This diamond should sparkle
At Fenway, NBC has bases covered
It’s hard to imagine that anyone is more qualified than Sam Flood to mastermind NBC’s coverage of the Winter Classic NHL showpiece between the Bruins and Flyers on New Year’s Day at Fenway Park.
Flood, a coordinating producer for the network whose talents have been rewarded with 10 Emmy Awards, is no novice or outsider when it comes to hockey in Massachusetts. He grew up in Dedham, played on an outdoor rink while attending Noble & Greenough, and lettered at Williams College (Class of ’83), where he was the Ephs’ captain as a senior.
“I know what hockey means to this town, and I know what the Bruins mean,’’ said Flood. “I know first-hand. I grew up with it. I know how much fun it is to feel the chill of the air and have the sky overhead as you’re skating. It’s a privilege and a passion to be a part of this, and we will absolutely do it right.’’
So far, the network has done it right. This will mark the third consecutive New Year’s Day that NBC is televising an outdoor NHL game, and the budding tradition has been a remarkable success. Last year’s Winter Classic, a matchup between the Detroit Red Wings and Chicago Blackhawks at another iconic ballpark, Wrigley Field, drew 4.4 million viewers, making it the most-watched NHL regular-season game in 34 years.
Flood said the intent is for the game to become an annual “tentpole, showcase event’’ on New Year’s Day, particularly since the holiday is no longer dominated by college football bowl games. But he knows the tradition needs to continue to build. Which explains this year’s choice of venue, a place where tradition is never lacking.
“This is not just a hockey game,’’ Flood said. “Hockey’s wonderful, but this is bigger than that. It’s about the scene. Fenway Park is the star.’’
Bob Costas, who will serve as NBC’s host, shared a similar sentiment during a recent conference call: “I think it’s appropriate that I’m referred to as an ‘event host’ because this is really an event. It’s a hockey game, yes, but it’s also an event. It attracts a lot of people who don’t necessarily follow hockey closely throughout the year.’’
Transforming John Updike’s lyric little bandbox, if only for one game, into what Flood calls “the rink of dreams’’ is a unique challenge in itself. But when the requirements of television are added to the mix, well . . .
“Yes, it can get pretty complex,’’ said Flood. “We learned a great deal during the first year we did it in Buffalo, and we learned more last year at Wrigley. We made adjustments to get the right look, the right visuals.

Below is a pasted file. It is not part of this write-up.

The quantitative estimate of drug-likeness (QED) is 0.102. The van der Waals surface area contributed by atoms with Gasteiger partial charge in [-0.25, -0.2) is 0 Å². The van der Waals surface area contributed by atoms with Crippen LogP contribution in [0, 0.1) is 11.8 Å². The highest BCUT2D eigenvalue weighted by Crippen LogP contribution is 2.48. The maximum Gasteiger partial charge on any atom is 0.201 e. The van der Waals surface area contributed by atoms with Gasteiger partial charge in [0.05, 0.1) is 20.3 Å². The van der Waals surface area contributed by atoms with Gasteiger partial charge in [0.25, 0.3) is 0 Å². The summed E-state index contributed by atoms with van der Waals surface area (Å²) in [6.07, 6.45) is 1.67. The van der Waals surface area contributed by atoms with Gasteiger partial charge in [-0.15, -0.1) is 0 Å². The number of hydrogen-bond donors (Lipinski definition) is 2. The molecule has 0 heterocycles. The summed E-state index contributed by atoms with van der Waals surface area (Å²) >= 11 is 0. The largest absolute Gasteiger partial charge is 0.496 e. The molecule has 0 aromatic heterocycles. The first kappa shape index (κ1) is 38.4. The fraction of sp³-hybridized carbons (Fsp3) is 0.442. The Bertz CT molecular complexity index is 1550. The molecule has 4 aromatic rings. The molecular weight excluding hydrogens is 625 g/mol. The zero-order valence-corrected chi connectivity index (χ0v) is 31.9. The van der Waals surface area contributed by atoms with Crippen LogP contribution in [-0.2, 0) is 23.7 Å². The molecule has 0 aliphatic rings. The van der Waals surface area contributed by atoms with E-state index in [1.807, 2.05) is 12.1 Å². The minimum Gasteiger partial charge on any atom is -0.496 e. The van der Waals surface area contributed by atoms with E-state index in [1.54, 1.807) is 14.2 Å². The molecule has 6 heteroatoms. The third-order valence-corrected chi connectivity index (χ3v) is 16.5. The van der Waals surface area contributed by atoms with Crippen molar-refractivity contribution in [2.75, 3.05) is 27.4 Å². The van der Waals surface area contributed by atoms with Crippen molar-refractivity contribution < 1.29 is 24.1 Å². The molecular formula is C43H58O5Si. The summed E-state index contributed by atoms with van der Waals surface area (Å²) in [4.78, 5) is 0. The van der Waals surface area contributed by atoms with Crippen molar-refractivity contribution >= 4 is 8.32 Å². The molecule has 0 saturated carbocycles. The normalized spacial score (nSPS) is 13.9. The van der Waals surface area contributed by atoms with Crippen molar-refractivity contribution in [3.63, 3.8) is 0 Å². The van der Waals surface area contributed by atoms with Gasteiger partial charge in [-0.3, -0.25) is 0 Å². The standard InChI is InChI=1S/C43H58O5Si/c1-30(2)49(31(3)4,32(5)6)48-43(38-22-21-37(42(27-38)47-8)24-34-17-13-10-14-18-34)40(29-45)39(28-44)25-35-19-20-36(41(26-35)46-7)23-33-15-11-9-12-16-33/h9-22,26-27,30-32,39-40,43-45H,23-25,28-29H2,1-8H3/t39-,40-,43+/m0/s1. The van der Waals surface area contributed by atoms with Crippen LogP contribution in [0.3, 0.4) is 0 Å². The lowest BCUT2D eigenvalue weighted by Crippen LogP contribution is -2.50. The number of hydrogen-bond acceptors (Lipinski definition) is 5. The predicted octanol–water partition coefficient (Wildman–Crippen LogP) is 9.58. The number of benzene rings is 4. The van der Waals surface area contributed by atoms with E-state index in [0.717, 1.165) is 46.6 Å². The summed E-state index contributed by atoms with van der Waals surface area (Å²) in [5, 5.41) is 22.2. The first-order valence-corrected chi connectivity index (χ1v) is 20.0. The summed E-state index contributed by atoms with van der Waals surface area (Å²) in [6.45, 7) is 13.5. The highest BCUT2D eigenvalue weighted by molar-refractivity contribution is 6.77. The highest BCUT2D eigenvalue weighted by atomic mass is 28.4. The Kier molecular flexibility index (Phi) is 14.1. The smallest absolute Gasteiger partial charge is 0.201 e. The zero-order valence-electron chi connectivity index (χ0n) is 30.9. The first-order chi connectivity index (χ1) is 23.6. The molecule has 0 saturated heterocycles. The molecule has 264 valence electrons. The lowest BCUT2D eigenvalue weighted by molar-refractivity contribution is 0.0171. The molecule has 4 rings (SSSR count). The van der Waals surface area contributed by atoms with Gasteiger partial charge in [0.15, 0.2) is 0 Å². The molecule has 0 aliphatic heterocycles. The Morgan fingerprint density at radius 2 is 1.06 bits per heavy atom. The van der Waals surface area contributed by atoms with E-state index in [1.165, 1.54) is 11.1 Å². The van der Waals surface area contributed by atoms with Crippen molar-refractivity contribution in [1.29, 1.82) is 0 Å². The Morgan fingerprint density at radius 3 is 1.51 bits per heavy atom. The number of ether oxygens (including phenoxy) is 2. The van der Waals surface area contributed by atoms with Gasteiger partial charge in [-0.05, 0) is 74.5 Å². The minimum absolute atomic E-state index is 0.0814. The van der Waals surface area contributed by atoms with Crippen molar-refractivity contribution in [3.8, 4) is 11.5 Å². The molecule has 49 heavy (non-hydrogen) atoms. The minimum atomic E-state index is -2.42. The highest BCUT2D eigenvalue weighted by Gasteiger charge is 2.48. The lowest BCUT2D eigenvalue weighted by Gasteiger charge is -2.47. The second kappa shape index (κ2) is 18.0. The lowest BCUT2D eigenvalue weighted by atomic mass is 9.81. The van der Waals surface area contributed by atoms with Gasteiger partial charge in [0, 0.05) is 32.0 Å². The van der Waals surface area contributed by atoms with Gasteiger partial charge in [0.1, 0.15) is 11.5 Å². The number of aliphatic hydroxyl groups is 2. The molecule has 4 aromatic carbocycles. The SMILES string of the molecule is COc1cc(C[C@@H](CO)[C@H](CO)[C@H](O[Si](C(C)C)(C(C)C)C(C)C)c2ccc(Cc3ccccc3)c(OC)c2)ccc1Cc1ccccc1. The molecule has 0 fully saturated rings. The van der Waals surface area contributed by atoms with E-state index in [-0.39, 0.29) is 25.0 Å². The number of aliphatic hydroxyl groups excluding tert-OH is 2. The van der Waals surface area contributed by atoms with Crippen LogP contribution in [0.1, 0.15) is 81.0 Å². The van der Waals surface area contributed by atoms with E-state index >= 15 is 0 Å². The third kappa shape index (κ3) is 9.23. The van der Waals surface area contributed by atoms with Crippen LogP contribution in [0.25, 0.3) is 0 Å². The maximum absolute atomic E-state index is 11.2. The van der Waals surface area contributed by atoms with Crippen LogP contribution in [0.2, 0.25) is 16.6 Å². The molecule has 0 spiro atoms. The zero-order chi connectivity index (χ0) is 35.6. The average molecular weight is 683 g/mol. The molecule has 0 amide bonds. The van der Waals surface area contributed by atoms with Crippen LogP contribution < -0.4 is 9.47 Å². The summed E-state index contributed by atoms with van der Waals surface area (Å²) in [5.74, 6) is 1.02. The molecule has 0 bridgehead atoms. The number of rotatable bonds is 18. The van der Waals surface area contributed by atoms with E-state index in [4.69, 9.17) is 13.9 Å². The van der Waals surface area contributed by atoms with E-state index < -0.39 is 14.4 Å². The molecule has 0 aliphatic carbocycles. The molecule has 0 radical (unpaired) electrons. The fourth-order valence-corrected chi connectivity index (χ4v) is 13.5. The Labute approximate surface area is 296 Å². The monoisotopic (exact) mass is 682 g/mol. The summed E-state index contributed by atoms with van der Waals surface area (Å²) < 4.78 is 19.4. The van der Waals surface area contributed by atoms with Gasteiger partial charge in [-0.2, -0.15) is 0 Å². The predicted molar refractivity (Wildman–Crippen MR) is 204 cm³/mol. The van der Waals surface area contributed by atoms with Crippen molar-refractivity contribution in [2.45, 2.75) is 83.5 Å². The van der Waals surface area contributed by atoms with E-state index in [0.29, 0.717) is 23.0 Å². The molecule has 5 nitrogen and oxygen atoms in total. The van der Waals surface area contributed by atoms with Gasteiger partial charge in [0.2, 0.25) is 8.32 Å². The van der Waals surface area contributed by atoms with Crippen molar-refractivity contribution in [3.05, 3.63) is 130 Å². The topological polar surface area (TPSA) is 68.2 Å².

“The first year, the boards near the ice weren’t painted and it didn’t look quite right; last year, we changed that. Last year, the ice looked sharper than it did the year before.
“We’ve done a very good job from the beginning, but we even have a better grasp of it now when it comes to what works and what doesn’t.’’
Flood said the network will utilize roughly twice the equipment it would for a typical indoor telecast.
“The camera baskets are set up for baseball,’’ he said, “so we spent a lot of time figuring out the right angles and places to put our cameras to make the game shine. We also shoot this bigger and wider than a normal game because it’s about the place as much as the game.’’
And then there’s the airplane that will be used for overhead shots, providing a relatively unfamiliar look at the ancient ballpark.
“You see the image above of Fenway all summer and fall,’’ Flood said. “It’s so familiar, so iconic. So to see it from above, in the winter, with a rink on the field no less, that’s going to be fun, and it’s part of what will help keep people engaged.’’
Of course, for all of the preparation, one element is beyond NBC’s control: Mother Nature.
“Ideally, we’d like it to be about 30 degrees, with a dusting of snow,’’ said Flood, describing what Costas referred to as the snow-globe effect. “Not too cold, but it’s a nice visual if you can see the players’ breath. That would be pretty ideal.’’
For the on-air cast, which includes play-by-play voice Mike Emrick, analyst Ed Olcyzk, rinkside reporter Pierre McGuire, weatherman Jim Cantore, and studio analyst Mike Milbury, it has been easy to get caught up in the spirit of the event.
Milbury, a native son who said his first memories of Fenway include attending a game during the 1967 World Series, built a well-deserved reputation for bluntness as a player and coach for the Bruins before becoming an analyst. (Beyond his NBC duties, he contributes as a studio analyst on NESN’s Bruins telecasts.) But when he speaks of the allure of playing hockey outdoors, his tone falls somewhere between sentimental and poetic.
“We lived on the ponds [growing up],’’ he said. “The excitement was there because there was nobody to tell you where to go, where to line up. It was just mayhem.
“You played until you couldn’t play anymore and were frozen. You maybe brought an orange and broke it open and had that incredible smell of the fresh cold air.’’
Milbury is well aware that he won’t be the only one reminiscing come 1:40 p.m. on New Year’s Day, when the puck drops on the Fenway ice.
“The players will be incredibly excited walking into that venue,’’ he said. “The whole sense of playing outside is a sense of joy, pure freedom without any restrictions, no rules, no regulations. Just go beat around a puck and try to put it in between two old boots and have some fun.’’
Chad Finn can be reached at firstname.lastname@example.org.